Research Line Science communication and extracurricular learning
Creating an educational ecosystem
In recent years, a growing range of extracurricular activities has developed - not least due to the shortage of STEM professionals. These are designed to get young people excited about STEM and to support them accordingly. However, many of these programs primarily reach those who are supported more effectively in school already. Therefore, in the research line Science Communication and Extracurricular Learning, the IPN is dedicated to systematically linking and researching extracurricular educational offerings with school-based learning for different groups of addressees with different educational prerequisites. This is intended to create an educational ecosystem in which the various programs are interlinked.
Groundbreaking Programs of the Research Line
Groundbreaking programs in the research line Science Communication and Extracurricular Learning include, for example.
the Science Olympiads as competitive promotion approaches for interested, in the higher rounds also for high-achieving young people,
Offers of the Kiel Science Outreach Lab (Kieler Forschungswerkstatt) as well as the Schleswig-Holstein Network of Student Research Centers (SFZ-SH) and the STEM Academy as interfaces between authentic research and student research
In addition, the network of Leibniz Research Museums is conceptually connected.
Central Goals of these Programs
One of the central goals of these programs is the ongoing development of co-design approaches. This means that the most authentic learning environments possible are created through the systematic collaboration of various experts from the disciplines, from educational and science communication research, and from the various fields of practice and people working there. To this end, the IPN cooperates, for example, with Kiel University (CAU), the Muthesius Academy of Fine Arts (MKH), and the Universities of Applied Sciences in Kiel and Lübeck.
However, the work of the research line is not only aimed at professionalizing development. Rather, the members want to advance the research itself and implement the findings in existing networks. After all, unlike in the school sector and in teacher training, practical experience in particular shapes the fields of science communication and extracurricular learning.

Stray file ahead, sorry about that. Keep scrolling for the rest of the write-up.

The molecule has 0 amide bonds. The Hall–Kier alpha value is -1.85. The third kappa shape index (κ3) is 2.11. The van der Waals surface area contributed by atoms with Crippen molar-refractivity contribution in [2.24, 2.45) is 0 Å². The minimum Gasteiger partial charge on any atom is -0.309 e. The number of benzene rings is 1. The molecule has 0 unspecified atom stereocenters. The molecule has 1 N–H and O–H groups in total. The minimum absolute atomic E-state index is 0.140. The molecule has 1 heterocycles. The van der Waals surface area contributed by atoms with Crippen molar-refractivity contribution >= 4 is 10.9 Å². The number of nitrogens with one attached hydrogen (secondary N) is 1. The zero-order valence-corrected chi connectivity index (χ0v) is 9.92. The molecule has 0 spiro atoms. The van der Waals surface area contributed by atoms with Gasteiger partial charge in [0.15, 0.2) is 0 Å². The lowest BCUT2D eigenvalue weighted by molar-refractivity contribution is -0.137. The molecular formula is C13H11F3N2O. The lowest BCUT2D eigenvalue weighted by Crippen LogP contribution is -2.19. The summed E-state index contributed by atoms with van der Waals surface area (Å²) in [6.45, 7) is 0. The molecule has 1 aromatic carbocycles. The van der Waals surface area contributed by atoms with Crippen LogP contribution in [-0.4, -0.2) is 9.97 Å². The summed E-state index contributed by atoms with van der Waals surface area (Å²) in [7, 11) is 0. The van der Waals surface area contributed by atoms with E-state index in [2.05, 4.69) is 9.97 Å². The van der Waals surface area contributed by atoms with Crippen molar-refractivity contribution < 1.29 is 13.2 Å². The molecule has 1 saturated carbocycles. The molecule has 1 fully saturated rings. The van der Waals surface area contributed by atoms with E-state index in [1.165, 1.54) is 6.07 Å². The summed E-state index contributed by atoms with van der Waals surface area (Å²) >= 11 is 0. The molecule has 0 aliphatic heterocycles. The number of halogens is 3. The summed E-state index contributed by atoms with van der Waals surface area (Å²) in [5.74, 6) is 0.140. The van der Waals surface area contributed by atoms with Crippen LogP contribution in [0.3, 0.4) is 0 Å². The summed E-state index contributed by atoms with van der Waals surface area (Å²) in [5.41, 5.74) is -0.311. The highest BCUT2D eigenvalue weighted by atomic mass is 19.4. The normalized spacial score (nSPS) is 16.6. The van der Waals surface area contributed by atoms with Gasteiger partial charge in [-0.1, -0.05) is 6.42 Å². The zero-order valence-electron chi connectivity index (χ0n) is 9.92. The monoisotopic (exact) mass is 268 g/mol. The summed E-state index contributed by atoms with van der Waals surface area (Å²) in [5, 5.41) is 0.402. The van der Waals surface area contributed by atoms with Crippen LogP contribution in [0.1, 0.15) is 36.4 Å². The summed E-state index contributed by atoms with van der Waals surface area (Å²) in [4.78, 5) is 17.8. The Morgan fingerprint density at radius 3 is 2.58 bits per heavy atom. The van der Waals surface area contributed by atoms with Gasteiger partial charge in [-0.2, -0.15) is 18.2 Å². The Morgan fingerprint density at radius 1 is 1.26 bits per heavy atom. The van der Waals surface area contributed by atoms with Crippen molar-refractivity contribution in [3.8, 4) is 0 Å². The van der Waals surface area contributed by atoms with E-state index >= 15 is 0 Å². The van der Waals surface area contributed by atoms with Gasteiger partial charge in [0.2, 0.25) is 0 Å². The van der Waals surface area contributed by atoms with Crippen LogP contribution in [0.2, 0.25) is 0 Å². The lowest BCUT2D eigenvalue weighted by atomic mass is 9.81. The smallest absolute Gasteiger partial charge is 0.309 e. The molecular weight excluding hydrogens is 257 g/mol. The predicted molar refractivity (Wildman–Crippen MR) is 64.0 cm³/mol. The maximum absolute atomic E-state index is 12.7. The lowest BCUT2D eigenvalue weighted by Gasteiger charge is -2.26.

Research Topics and Key Questions
Three key questions serve as the basis for the research line. They are addressed by researchers in various projects across departments.
What factors influence participation in enrichment and outreach services, their use and impact?
In various research projects, members of the research line are looking, for example, at what actually proves beneficial for successful participation in enrichment and outreach activities. The researchers are also looking at questions of where further support measures should start or who has been supported by competitions such as the Science Olympiads so far. In this way, access to offers and differentiated support approaches are to be improved in a targeted manner.
With regard to the participants in the Physics Olympiad, studies show that it is above all certain personal characteristics that determine success or failure in participation. Consequently, the individual needs of learners play an increasingly important role in the development of new offerings when it comes to ensuring that all learners benefit equally from enrichment and outreach offerings. This applies to competitions as well as to offerings at extracurricular learning venues such as student labs.